Tony Vagneur: Saddle Sore
August 1, 2008
What is a cowboy, exactly? I reckon nobody really knows for certain, although the definition might be similar to that of pornography ” you know a cowboy when you see one. A girlfriend of mine refers to cowboys as people with expensive trucks and trailers, and no visible means of support. Another friend says she never met a cowboy who wasn’t hurt, broke or both. Still another says she gets a special thrill in finding a pair of dusty cowboy boots parked under her bed in the morning.
When I was a kid, there wasn’t much difference between a cowboy, a rancher or any of the folks who ranched for a living or worked for those who did. Guys like Roy Rogers and Gene Autry were “cowboys,” made to order for the imaginations of kids, but because they sang and dressed really nice, we always considered them to be “city cowboys.” Then, of course, there were the real cowboys ” the ranchers ” like those folks out in Woody Creek who were our neighbors.
You can buy a hat uptown that’ll brand you a cowboy to most folks, one with sweat and dirt painted on its crunched-up facade, and a pair of boots to match, with artificial scuffs in the leather. But being a cowboy isn’t about how you look ” pretty is not the gist of it ” it’s about whether a guy or gal will pick you up from the mud after your horse has dumped your sorry ass in it. Looks take up space at the bar and provide a backdrop for wishful stories, but they can’t rope a wild cow or doctor a sick calf.
The life of a cowboy takes the good with the bad. Almost every day, I saddle up a horse or two and head to the high country, either packing salt, clearing trails or moving cattle from one grazing ground to another. Along the way, I’m graced with looking at Capitol or Daly or other majestic peaks in the Elk Mountain range, I take in a lot of fresh air, and I see more beauty than many people glimpse in a lifetime. I usually ride alone (which some consider folly), with the exception of my dog, Topper, and could die up there as easy as not. According to James P. Owen, Wall Street financier and author, “The code of the West is based not on myth, but on the reality of life on the open range.”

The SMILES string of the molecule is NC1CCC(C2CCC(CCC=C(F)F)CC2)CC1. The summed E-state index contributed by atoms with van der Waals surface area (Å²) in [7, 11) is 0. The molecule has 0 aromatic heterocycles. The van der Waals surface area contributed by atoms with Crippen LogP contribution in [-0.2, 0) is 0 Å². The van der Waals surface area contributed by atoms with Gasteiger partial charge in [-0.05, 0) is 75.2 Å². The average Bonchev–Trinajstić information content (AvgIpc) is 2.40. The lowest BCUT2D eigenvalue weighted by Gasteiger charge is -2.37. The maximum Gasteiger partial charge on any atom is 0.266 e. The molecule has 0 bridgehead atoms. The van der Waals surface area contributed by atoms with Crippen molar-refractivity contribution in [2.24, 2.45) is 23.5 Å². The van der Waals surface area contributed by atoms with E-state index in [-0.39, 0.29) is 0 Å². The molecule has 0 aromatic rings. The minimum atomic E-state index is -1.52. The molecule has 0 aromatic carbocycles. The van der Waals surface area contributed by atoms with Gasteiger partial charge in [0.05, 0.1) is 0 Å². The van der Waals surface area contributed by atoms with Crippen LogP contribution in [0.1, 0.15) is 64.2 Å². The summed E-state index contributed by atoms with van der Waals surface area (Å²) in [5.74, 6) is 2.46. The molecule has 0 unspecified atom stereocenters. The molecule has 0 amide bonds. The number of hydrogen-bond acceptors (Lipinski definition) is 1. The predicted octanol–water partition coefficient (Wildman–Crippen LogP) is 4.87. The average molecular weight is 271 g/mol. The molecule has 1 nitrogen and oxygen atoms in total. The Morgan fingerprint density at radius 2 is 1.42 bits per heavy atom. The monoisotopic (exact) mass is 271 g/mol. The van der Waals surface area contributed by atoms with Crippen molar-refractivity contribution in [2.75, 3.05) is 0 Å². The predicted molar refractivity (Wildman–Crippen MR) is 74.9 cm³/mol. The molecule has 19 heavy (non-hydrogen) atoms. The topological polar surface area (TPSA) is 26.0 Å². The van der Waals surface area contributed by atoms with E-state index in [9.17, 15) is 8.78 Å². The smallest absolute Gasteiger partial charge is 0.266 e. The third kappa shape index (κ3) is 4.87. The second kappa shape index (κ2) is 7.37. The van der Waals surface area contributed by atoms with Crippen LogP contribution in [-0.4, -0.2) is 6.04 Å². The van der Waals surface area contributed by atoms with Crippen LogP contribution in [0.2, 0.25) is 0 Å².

There used to be an Aspen city councilman who, from time to time, denigrated the wearing of cowboy hats. Those of us who considered ourselves cowboys, and deserving of the right to wear whatever type of chapeau we chose, always felt the councilman dressed reminiscently of a shirttailed, poor cousin of Oscar Wilde who, on his best night, was no better than envy paying tribute to genius.
We take issue with the imagination-challenged, pseudo-intellectual journalism professionals on both coasts who, in a fit of laziness befitting skid row bums, took to calling George W. Bush the “cowboy” president. That’s a crock, and a damned insult to every man who ever fancied himself a cowboy, as Dubya fairly well represents just the opposite of everything a cowboy stands for. In Texas, roaming cattle defecate once about every 1,600 acres, so I don’t know if that makes Bush a one-cow “rancher” on his 1,600 acres near Crawford or just a guy who’s “all hat and no cattle.” But any way you cut it, he ain’t no cowboy.
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Those who bemoan the loss of our Western heritage are the same people who have always used the West as a fantasy destination, a place they’d be if they could honestly live their lives as they wished. Better they not know how tough it is to scrounge an almost impossible living from land that can be so beautiful to the naive eye.
There are still cowboys around, even a few in the Roaring Fork Valley. And like good skiing, you have to get off the road to find them.
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